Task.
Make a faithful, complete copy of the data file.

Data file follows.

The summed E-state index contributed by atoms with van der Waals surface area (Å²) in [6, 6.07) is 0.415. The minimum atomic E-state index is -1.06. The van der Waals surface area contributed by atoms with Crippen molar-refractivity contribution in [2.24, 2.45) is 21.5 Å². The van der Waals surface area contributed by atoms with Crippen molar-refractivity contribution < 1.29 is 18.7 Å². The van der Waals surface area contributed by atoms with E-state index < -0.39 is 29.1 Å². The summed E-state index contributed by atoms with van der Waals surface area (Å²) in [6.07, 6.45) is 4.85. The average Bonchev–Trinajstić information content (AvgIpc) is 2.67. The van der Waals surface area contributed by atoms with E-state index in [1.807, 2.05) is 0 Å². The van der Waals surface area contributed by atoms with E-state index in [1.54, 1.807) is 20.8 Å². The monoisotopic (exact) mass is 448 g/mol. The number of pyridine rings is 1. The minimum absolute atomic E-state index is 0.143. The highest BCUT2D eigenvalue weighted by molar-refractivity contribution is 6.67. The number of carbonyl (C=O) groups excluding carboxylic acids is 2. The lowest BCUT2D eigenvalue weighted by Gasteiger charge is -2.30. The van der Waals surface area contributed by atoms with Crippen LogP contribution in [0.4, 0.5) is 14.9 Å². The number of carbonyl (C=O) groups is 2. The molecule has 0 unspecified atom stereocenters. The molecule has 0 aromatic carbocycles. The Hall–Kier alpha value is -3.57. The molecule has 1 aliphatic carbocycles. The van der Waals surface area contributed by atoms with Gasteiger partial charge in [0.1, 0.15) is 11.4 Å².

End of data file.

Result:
The summed E-state index contributed by atoms with van der Waals surface area (Å²) in [6, 6.07) is 0.415. The minimum atomic E-state index is -1.06. The van der Waals surface area contributed by atoms with Crippen molar-refractivity contribution in [2.24, 2.45) is 21.5 Å². The van der Waals surface area contributed by atoms with Crippen molar-refractivity contribution < 1.29 is 18.7 Å². The van der Waals surface area contributed by atoms with E-state index < -0.39 is 29.1 Å². The summed E-state index contributed by atoms with van der Waals surface area (Å²) in [6.07, 6.45) is 4.85. The average Bonchev–Trinajstić information content (AvgIpc) is 2.67. The van der Waals surface area contributed by atoms with E-state index in [1.807, 2.05) is 0 Å². The van der Waals surface area contributed by atoms with E-state index in [1.54, 1.807) is 20.8 Å². The monoisotopic (exact) mass is 448 g/mol. The number of pyridine rings is 1. The minimum absolute atomic E-state index is 0.143. The highest BCUT2D eigenvalue weighted by molar-refractivity contribution is 6.67. The number of carbonyl (C=O) groups excluding carboxylic acids is 2. The lowest BCUT2D eigenvalue weighted by Gasteiger charge is -2.30. The van der Waals surface area contributed by atoms with Crippen LogP contribution in [0.4, 0.5) is 14.9 Å². The number of carbonyl (C=O) groups is 2. The molecule has 0 unspecified atom stereocenters. The molecule has 0 aromatic carbocycles. The Hall–Kier alpha value is -3.57. The molecule has 1 aliphatic carbocycles. The van der Waals surface area contributed by atoms with Gasteiger partial charge in [0.1, 0.15) is 11.4 Å².